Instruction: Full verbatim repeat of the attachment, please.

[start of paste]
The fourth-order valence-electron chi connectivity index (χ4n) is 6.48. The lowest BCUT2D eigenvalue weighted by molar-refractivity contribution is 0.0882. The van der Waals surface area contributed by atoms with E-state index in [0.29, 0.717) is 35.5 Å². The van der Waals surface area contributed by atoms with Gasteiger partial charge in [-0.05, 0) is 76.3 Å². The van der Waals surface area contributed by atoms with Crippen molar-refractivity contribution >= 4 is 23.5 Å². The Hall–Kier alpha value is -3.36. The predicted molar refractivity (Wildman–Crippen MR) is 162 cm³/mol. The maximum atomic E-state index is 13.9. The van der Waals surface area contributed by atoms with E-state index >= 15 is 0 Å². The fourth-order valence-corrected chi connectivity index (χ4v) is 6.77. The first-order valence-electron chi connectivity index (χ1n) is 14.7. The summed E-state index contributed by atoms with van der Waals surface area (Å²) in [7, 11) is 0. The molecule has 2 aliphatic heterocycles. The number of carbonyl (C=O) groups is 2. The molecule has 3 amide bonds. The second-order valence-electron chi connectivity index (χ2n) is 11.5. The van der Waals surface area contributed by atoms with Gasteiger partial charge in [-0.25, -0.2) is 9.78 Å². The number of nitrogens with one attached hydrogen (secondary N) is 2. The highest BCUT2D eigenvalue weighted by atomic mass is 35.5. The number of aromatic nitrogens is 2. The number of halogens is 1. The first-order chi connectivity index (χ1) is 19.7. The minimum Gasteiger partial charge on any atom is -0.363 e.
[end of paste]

The fourth-order valence-electron chi connectivity index (χ4n) is 6.48. The lowest BCUT2D eigenvalue weighted by molar-refractivity contribution is 0.0882. The van der Waals surface area contributed by atoms with E-state index in [0.29, 0.717) is 35.5 Å². The van der Waals surface area contributed by atoms with Gasteiger partial charge in [-0.05, 0) is 76.3 Å². The van der Waals surface area contributed by atoms with Crippen molar-refractivity contribution >= 4 is 23.5 Å². The Hall–Kier alpha value is -3.36. The predicted molar refractivity (Wildman–Crippen MR) is 162 cm³/mol. The maximum atomic E-state index is 13.9. The van der Waals surface area contributed by atoms with E-state index >= 15 is 0 Å². The fourth-order valence-corrected chi connectivity index (χ4v) is 6.77. The first-order valence-electron chi connectivity index (χ1n) is 14.7. The summed E-state index contributed by atoms with van der Waals surface area (Å²) in [7, 11) is 0. The molecule has 2 aliphatic heterocycles. The number of carbonyl (C=O) groups is 2. The molecule has 3 amide bonds. The second-order valence-electron chi connectivity index (χ2n) is 11.5. The van der Waals surface area contributed by atoms with Gasteiger partial charge in [-0.25, -0.2) is 9.78 Å². The number of nitrogens with one attached hydrogen (secondary N) is 2. The highest BCUT2D eigenvalue weighted by atomic mass is 35.5. The number of aromatic nitrogens is 2. The number of halogens is 1. The first-order chi connectivity index (χ1) is 19.7. The minimum Gasteiger partial charge on any atom is -0.363 e.